I'm there to help them tell their story. They can tell their stories very well, they just need someone to give them some leading questions like, 'How did you get into the service?' 'Take me through your first day in combat,' that kind of stuff. Sometimes you could ask questions of things that will just bring back a memory instantly, you know, like, 'Did you have any experiences with tanks?' just the hearing that word 'tank' is gonna trigger some memory that they may have not brought up otherwise. So, that kind of stuff you just learn overtime.
I was not a historian when I started out. I just knew enough more than the average person about World War Two, I guess to be cocky, but really you know I didn't know anything. It's amazing how much I've learned about the war because I focus on all the different countries. I've to these other places you get so many different perspectives and it really helps paint the picture.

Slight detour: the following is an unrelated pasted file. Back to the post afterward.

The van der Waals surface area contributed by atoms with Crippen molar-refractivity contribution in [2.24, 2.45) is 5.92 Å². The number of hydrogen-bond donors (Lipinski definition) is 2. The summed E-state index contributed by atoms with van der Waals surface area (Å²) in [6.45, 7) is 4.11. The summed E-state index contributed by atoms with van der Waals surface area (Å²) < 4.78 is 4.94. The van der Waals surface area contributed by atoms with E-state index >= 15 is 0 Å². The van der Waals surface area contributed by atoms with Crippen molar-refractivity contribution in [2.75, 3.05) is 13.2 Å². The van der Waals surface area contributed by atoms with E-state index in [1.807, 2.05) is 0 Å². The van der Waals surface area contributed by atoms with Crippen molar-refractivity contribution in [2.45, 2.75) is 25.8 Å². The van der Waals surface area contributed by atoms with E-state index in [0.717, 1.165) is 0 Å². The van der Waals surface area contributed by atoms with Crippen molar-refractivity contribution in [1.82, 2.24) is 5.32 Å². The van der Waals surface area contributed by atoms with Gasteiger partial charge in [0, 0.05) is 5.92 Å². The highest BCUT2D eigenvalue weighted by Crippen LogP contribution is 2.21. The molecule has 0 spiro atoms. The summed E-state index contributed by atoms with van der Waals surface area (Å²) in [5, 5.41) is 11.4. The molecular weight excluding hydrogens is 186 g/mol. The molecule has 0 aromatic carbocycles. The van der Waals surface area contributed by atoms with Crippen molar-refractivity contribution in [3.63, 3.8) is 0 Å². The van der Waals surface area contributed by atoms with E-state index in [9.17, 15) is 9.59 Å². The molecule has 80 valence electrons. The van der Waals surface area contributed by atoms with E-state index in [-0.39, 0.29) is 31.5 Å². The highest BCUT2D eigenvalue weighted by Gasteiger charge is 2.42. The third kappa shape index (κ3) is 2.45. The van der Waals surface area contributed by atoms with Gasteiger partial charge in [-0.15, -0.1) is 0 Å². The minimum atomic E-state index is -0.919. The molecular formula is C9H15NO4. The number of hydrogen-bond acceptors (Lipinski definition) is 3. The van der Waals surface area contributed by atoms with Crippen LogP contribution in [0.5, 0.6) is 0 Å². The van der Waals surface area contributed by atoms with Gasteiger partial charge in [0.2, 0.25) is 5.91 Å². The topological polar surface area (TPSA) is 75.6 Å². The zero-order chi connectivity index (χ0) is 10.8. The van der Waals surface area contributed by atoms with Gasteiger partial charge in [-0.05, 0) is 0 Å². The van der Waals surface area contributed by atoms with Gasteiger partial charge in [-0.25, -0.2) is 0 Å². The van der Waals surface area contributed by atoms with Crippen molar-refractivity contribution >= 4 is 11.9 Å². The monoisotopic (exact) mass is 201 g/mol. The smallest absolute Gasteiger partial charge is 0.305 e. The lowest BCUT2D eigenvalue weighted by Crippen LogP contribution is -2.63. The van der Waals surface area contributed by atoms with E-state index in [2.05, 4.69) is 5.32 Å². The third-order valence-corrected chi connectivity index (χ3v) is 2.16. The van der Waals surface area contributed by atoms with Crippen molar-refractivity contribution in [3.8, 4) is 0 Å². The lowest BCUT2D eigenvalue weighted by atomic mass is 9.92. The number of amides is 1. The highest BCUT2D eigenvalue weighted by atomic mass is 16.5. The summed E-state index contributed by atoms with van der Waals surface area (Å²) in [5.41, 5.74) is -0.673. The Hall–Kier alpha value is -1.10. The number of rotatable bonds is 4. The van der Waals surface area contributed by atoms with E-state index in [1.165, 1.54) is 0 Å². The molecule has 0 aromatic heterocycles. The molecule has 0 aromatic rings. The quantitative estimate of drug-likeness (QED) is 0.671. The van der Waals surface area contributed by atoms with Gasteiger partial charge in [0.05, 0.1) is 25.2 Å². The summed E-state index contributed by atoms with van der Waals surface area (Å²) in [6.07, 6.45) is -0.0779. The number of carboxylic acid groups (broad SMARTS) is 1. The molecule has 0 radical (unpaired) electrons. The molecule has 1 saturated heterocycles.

The goal is to have the veterans say as much of their story and their words and so you know there's a lot to learn not just about interviewing World War II veterans, about interviewing. You know like fridges make a lot of noise, AC units make noise, you know. I'm the cameraman as well, obviously, so you know you can be aware of all these things or how to deal with you know other people distracting or how to get the veterans to be comfortable talking about the hardest days of their life. There's so many things that go into just being an interviewer that is just something that you learn over time. I'm definitely not the world's best interviewer but I would argue that I'm one of the only people that can actually get a World War II veteran to talk about frontline combat. I think that's everything on the channel, the kind of graphic stories they share. I've never seen anywhere else.